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I would not die, nor dare complain:
That music should in sounds convey,
A S O N G TO A FAIR YOUNG LADY, GOING OUT OF THE
TOWN IN THE SPRING.
So long delays her flowers to bear;
And winter storms invert the year:
Chloris is gone, and fate provides
She cast not back a pitying eye:
To figh, to languish, and to die:
A face that can all hearts command,
land ? Where thou hadít plac'd such power before, Thou shouldst have made her mercy more,
Adoring crowds before her fall; She can restore the dead from tombs, every
life but mine recal. I only am by Love design'd To be the victim for mankind,
Which long ago was made,
When paffion is decay'd ?
Till our love was lov’d out of us both; But our marriage is dead, when the pleasures are fled; 'Twas pleasure first made it an oath.
And farther love in store,
'Tis a madness that he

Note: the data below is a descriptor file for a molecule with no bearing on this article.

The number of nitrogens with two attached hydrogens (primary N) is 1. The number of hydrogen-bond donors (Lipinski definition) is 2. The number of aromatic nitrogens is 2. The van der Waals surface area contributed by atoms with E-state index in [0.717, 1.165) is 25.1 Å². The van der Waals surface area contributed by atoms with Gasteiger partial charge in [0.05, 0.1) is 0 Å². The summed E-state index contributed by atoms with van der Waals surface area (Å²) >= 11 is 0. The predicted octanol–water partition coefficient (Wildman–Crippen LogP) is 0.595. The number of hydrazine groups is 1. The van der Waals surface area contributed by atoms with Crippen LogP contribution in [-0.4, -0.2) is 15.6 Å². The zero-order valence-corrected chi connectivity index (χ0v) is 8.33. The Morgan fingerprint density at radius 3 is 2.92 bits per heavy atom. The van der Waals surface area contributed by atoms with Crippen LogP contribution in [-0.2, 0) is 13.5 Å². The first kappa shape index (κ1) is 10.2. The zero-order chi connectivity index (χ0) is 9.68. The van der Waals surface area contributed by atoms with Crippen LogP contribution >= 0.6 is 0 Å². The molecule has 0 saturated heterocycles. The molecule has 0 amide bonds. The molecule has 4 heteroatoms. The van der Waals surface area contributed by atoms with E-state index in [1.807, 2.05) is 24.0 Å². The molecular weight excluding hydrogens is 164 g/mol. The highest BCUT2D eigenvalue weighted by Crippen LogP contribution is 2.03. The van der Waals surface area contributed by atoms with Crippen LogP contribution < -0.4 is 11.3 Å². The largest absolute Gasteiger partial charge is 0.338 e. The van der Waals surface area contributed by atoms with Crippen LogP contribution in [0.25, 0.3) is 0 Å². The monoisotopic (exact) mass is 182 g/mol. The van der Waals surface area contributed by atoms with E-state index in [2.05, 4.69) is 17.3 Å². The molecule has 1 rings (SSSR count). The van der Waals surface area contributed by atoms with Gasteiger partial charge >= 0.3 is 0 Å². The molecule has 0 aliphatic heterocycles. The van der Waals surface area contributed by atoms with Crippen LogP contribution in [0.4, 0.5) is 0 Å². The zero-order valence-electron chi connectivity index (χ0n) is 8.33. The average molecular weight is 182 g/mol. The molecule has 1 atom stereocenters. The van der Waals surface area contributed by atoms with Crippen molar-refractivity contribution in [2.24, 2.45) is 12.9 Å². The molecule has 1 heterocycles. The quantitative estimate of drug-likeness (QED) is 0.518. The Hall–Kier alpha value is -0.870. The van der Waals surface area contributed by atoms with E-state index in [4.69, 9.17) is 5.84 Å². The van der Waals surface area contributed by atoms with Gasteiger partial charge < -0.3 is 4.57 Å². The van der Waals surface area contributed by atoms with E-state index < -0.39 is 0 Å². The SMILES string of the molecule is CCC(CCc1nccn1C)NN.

Should be jealous of me,
For all we can gain
Is to give ourselves pain,
* There are several excellent songs in his “ King Arthur:” which should have been copied, but that they are so interwoven with the story of the drama that it would be improper to separate them. There is also a song in “ Love in a Nunnery;" and another in “ The Duke of Guise ;'' but neither of them worth transcribing.
H, how sweet it is to love!
desire! And what pleasing pains we prove When we first approach love's fire !
Pains of love be sweeter far
Than all other pleasures are.
Lovers, when they lose their breath,
Bleed away in eafy death.
their price is more,
If a flow in age appear,
OR, THE POWER OF MUSIC.
By Philip's warlike son:
On his imperial throne:
His valiant peers were plac'd around;
(So should desert in arms be crown'd:)
Happy, happy, happy pair!
Amid the tuneful quire,
With flying fingers touch'd the lyre: